Like other woodrats, the Allegheny woodrat builds a large ‘house’ or nest from sticks, leaves, roots and other materials. The nest of this species is typically built in an inaccessible, well-protected rock crevice or on a ledge in a cave, and consists of an open cup, not unlike the nest of a bird (1) (2) (3) (4) (5). It is usually a fairly large structure, measuring up to 60 centimetres across, with an inner cavity about 12 centimetres across (1) (4). The nest may be lined with shredded bark, grass, fur, rootlets or feathers (1) (3).
The Allegheny woodrat also constructs large piles of sticks and debris, known as ‘middens’, near to the nest. The middens may be used to store food, but also commonly contain miscellaneous items such as bark, bones, feathers, animal dung and even human trash. The function of this collecting is unknown (1) (3) (4) (5). Its tendency to collect many different types of objects has earned this and other woodrats the nickname ‘packrats’ (2) (5) (6). The Allegheny woodrat also leaves characteristic piles of droppings on ledges near its nest (3) (4).
This nocturnal rodent is active year-round (5) (6), but may not move as far from its rocky habitats in late autumn and winter, when food is more scarce (4). During this time, the Allegheny woodrat may rely on food stored in its middens (8). The diet of the Allegheny woodrat includes a variety of leaves, seeds, fruits, ferns, fungi and lichens, with nuts such as acorns being particularly important (1) (3) (4) (5) (8). Occasional insects may also be taken (8). Predators of the Allegheny woodrat include owls, skunks, snakes, bobcats, foxes, weasels and hawks (1) (5).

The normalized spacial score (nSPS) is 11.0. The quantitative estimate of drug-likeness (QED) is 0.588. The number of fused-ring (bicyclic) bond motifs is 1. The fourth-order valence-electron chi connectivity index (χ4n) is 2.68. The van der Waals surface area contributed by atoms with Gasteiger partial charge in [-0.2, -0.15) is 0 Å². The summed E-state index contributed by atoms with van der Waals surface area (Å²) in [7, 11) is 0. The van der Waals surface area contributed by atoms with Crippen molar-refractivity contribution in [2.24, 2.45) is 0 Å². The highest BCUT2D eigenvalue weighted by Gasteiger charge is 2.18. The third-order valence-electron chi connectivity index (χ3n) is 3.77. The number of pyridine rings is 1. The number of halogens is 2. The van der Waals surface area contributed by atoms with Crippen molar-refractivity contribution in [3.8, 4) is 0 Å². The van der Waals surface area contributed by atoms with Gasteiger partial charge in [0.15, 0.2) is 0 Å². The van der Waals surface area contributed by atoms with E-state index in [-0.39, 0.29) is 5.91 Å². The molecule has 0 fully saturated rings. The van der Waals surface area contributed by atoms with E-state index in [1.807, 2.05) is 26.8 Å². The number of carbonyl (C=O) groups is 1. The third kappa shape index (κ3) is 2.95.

The Allegheny woodrat is largely solitary, territorial, and intolerant of other individuals, with fights being common (1) (2) (3) (4) (5). In captivity, dominant individuals occupy and defend their own nest sites, but the subordinates may live in groups, avoiding the dominant animals (3) (4) (5). If kept at high densities, this species shows high levels of aggression (4), and dominant individuals have been known to kill or wound all other group members (9).
The breeding season of the Allegheny woodrat varies with location, but young are commonly born from early spring to late summer, between March and October (4) (5). In some locations, breeding can take place throughout the year (4) (10). The female Allegheny woodrat gives birth to a litter of around 1 to 4 pups (2) (4), after a gestation period of 30 to 38 days (4) (5). The young are born naked but begin to grow fur after about five days. The Allegheny woodrat is fully furred by two weeks old and weaned by about four weeks (4) (5). Although this species can reach sexual maturity at around three to four months old (4), most individuals do not breed until the second year of life (5). Female Allegheny woodrats can produce up to four litters a year when conditions are favourable (2) (5).